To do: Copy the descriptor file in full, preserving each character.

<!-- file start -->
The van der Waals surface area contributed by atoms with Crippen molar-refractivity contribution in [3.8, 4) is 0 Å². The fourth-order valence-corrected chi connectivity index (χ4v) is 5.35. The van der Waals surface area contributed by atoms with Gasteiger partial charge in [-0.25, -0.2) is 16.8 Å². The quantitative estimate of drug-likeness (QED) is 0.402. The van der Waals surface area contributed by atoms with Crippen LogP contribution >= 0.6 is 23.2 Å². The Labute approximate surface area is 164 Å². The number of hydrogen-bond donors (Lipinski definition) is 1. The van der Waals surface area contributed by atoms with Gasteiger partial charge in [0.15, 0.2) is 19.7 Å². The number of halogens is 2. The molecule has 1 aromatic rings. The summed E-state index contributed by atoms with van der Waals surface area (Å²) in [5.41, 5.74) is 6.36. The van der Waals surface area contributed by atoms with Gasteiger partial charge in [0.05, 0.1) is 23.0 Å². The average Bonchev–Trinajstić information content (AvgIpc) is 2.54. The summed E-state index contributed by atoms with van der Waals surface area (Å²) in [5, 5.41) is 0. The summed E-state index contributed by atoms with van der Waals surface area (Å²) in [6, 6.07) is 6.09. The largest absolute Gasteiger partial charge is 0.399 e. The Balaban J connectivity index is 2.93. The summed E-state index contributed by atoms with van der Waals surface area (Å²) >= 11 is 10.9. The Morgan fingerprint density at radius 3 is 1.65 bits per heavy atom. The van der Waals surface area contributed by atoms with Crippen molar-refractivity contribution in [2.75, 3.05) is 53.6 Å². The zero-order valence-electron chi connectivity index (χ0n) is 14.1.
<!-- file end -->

The van der Waals surface area contributed by atoms with Crippen molar-refractivity contribution in [3.8, 4) is 0 Å². The fourth-order valence-corrected chi connectivity index (χ4v) is 5.35. The van der Waals surface area contributed by atoms with Gasteiger partial charge in [-0.25, -0.2) is 16.8 Å². The quantitative estimate of drug-likeness (QED) is 0.402. The van der Waals surface area contributed by atoms with Crippen LogP contribution >= 0.6 is 23.2 Å². The Labute approximate surface area is 164 Å². The number of hydrogen-bond donors (Lipinski definition) is 1. The van der Waals surface area contributed by atoms with Gasteiger partial charge in [0.15, 0.2) is 19.7 Å². The number of halogens is 2. The molecule has 1 aromatic rings. The summed E-state index contributed by atoms with van der Waals surface area (Å²) in [5.41, 5.74) is 6.36. The van der Waals surface area contributed by atoms with Gasteiger partial charge in [0.05, 0.1) is 23.0 Å². The average Bonchev–Trinajstić information content (AvgIpc) is 2.54. The summed E-state index contributed by atoms with van der Waals surface area (Å²) in [5, 5.41) is 0. The summed E-state index contributed by atoms with van der Waals surface area (Å²) in [6, 6.07) is 6.09. The largest absolute Gasteiger partial charge is 0.399 e. The Balaban J connectivity index is 2.93. The summed E-state index contributed by atoms with van der Waals surface area (Å²) >= 11 is 10.9. The Morgan fingerprint density at radius 3 is 1.65 bits per heavy atom. The van der Waals surface area contributed by atoms with Crippen molar-refractivity contribution in [2.75, 3.05) is 53.6 Å². The zero-order valence-electron chi connectivity index (χ0n) is 14.1.